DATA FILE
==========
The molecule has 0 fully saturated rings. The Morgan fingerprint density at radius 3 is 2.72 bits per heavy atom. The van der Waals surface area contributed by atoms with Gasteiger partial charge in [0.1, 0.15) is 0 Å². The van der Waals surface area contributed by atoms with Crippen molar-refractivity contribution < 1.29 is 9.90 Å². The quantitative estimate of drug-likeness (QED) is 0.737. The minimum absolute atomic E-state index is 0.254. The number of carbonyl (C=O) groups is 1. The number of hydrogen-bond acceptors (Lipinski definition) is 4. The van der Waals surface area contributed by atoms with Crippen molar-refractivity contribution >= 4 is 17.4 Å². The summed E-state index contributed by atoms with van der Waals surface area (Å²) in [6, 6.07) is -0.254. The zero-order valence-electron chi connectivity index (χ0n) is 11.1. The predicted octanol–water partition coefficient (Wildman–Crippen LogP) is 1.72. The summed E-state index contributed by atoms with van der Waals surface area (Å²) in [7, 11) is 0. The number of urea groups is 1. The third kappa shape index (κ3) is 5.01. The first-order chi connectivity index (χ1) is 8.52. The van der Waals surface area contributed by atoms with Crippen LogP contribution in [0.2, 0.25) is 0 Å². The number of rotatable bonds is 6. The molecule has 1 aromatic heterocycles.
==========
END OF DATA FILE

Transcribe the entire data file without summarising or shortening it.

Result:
The molecule has 0 fully saturated rings. The Morgan fingerprint density at radius 3 is 2.72 bits per heavy atom. The van der Waals surface area contributed by atoms with Gasteiger partial charge in [0.1, 0.15) is 0 Å². The van der Waals surface area contributed by atoms with Crippen molar-refractivity contribution < 1.29 is 9.90 Å². The quantitative estimate of drug-likeness (QED) is 0.737. The minimum absolute atomic E-state index is 0.254. The number of carbonyl (C=O) groups is 1. The number of hydrogen-bond acceptors (Lipinski definition) is 4. The van der Waals surface area contributed by atoms with Crippen molar-refractivity contribution >= 4 is 17.4 Å². The summed E-state index contributed by atoms with van der Waals surface area (Å²) in [6, 6.07) is -0.254. The zero-order valence-electron chi connectivity index (χ0n) is 11.1. The predicted octanol–water partition coefficient (Wildman–Crippen LogP) is 1.72. The summed E-state index contributed by atoms with van der Waals surface area (Å²) in [7, 11) is 0. The number of urea groups is 1. The third kappa shape index (κ3) is 5.01. The first-order chi connectivity index (χ1) is 8.52. The van der Waals surface area contributed by atoms with Crippen LogP contribution in [0.2, 0.25) is 0 Å². The number of rotatable bonds is 6. The molecule has 1 aromatic heterocycles.